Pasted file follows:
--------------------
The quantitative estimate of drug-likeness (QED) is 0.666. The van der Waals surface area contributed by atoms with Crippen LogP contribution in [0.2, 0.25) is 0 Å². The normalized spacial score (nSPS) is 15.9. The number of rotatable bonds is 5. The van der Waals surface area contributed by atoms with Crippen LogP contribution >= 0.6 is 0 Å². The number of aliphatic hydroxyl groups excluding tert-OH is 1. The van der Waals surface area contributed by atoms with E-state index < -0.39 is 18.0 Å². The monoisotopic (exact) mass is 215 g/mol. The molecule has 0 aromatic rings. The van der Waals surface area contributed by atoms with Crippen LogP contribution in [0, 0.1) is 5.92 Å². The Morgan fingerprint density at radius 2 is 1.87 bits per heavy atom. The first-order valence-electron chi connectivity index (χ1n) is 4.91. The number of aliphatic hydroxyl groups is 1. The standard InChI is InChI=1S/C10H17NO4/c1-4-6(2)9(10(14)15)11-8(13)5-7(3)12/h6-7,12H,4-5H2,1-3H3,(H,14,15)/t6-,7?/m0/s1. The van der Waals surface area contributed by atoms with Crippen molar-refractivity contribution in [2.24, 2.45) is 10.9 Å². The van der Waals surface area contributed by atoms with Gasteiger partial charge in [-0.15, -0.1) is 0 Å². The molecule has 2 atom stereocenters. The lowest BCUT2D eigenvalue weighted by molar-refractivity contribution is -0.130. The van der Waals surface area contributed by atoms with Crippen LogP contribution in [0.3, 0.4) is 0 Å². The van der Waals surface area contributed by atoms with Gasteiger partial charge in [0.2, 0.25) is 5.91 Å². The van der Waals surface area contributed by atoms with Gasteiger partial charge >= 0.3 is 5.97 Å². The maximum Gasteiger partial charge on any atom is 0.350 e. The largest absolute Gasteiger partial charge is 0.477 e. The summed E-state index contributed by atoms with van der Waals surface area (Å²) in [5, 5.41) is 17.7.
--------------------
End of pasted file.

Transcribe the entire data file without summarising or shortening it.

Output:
The quantitative estimate of drug-likeness (QED) is 0.666. The van der Waals surface area contributed by atoms with Crippen LogP contribution in [0.2, 0.25) is 0 Å². The normalized spacial score (nSPS) is 15.9. The number of rotatable bonds is 5. The van der Waals surface area contributed by atoms with Crippen LogP contribution >= 0.6 is 0 Å². The number of aliphatic hydroxyl groups excluding tert-OH is 1. The van der Waals surface area contributed by atoms with E-state index < -0.39 is 18.0 Å². The monoisotopic (exact) mass is 215 g/mol. The molecule has 0 aromatic rings. The van der Waals surface area contributed by atoms with Crippen LogP contribution in [0, 0.1) is 5.92 Å². The Morgan fingerprint density at radius 2 is 1.87 bits per heavy atom. The first-order valence-electron chi connectivity index (χ1n) is 4.91. The number of aliphatic hydroxyl groups is 1. The standard InChI is InChI=1S/C10H17NO4/c1-4-6(2)9(10(14)15)11-8(13)5-7(3)12/h6-7,12H,4-5H2,1-3H3,(H,14,15)/t6-,7?/m0/s1. The van der Waals surface area contributed by atoms with Crippen molar-refractivity contribution in [2.24, 2.45) is 10.9 Å². The van der Waals surface area contributed by atoms with Gasteiger partial charge in [-0.15, -0.1) is 0 Å². The molecule has 2 atom stereocenters. The lowest BCUT2D eigenvalue weighted by molar-refractivity contribution is -0.130. The van der Waals surface area contributed by atoms with Crippen LogP contribution in [0.3, 0.4) is 0 Å². The van der Waals surface area contributed by atoms with Gasteiger partial charge in [0.2, 0.25) is 5.91 Å². The van der Waals surface area contributed by atoms with Gasteiger partial charge >= 0.3 is 5.97 Å². The maximum Gasteiger partial charge on any atom is 0.350 e. The largest absolute Gasteiger partial charge is 0.477 e. The summed E-state index contributed by atoms with van der Waals surface area (Å²) in [5, 5.41) is 17.7.